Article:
New Orleanians breathed a collective sigh of relief recently as the much-anticipated forecast models shifted Hurricane Ike into Texas. Not that we wish bad things upon most Texans (except for the Dallas Cowboys), but we are still broke and exhausted from our recent Gusta-vacation. Much of south Louisiana is still devastated, and recovery will take a very long time.
However, Ike is proving to be quite the monster in the Gulf. The following is from the blog of Dr. Jeff Masters from Weather Underground:
"Hurricane Ike is closing in on Texas, and stands poised to become one of the most damaging hurricanes of all time. Despite Ike's rated Category 2 strength, the hurricane is much larger and more powerful than Category 5 Katrina or Category 5 Rita. The storm surge from Ike could rival Katrina's, inundating a 200-mile stretch of coast from Galveston to Cameron, Louisiana with waters over 15 feet high. This massive storm surge is due to the exceptional size of Ike."
That's a frightening thing to consider . . . how close New Orleans came to disaster again. Despite the fact that Ike passed more than 200 miles south of us in the Gulf of Mexico, the New Orleans area has been experiencing tropical storm force winds and rain all day. The alley between our house and the neighbors' was flooded this morning. I avoided the side entrance, thinking that I'd keep my feet somewhat dry if I just left through the front door.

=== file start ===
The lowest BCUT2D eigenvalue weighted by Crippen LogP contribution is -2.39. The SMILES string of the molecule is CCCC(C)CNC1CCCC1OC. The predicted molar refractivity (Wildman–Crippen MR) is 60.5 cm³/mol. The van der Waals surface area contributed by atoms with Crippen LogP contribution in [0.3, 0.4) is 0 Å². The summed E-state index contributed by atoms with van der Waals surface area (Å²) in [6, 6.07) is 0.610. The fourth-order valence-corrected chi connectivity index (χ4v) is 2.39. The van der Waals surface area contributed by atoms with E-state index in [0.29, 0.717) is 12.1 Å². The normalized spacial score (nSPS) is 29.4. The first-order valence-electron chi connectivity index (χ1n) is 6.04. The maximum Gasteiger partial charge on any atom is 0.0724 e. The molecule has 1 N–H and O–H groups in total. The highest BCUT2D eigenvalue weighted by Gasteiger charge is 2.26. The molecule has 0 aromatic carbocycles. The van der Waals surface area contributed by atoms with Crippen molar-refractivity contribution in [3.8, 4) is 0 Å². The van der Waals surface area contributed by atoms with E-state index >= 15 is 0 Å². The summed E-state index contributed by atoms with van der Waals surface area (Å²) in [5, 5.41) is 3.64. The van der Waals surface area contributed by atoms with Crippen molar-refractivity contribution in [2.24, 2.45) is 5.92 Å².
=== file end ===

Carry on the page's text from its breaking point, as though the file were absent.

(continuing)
That was not the case, as my car was sitting in about three inches of water from the rains, which were starting to pond on both St. Charles and Carrollton this morning. The wind outside still sounds like it's about to tear the roof off my office building in Metairie.
I just spoke with a friend in Houston. They, like many of their neighbors, are staying behind as Ike takes aim at Texas. They might have evacuated had she not just given birth via C-section, and she's just in too much pain to spend hours in a car. So now I have to worry about her as I track Ike's progress across the Gulf.
The National Hurricane Center's site also now shows two areas of disturbed weather that need to be watched. Thankfully, both currently have only a low potential for development.
I'm tired. I'm tired of packing and tired of staying up all night monitoring storms. I'm tired of worrying and stressing and planning. I'm tired of the wind and rain and tornado warnings.
Why do we do it? Why do we risk ruin and despair every year? What makes it worth it? For many people, New Orleans is home. For some, like me, it's my adopted home. So what makes us stay?
Maybe we all love it here.
Or maybe we're all just crazy.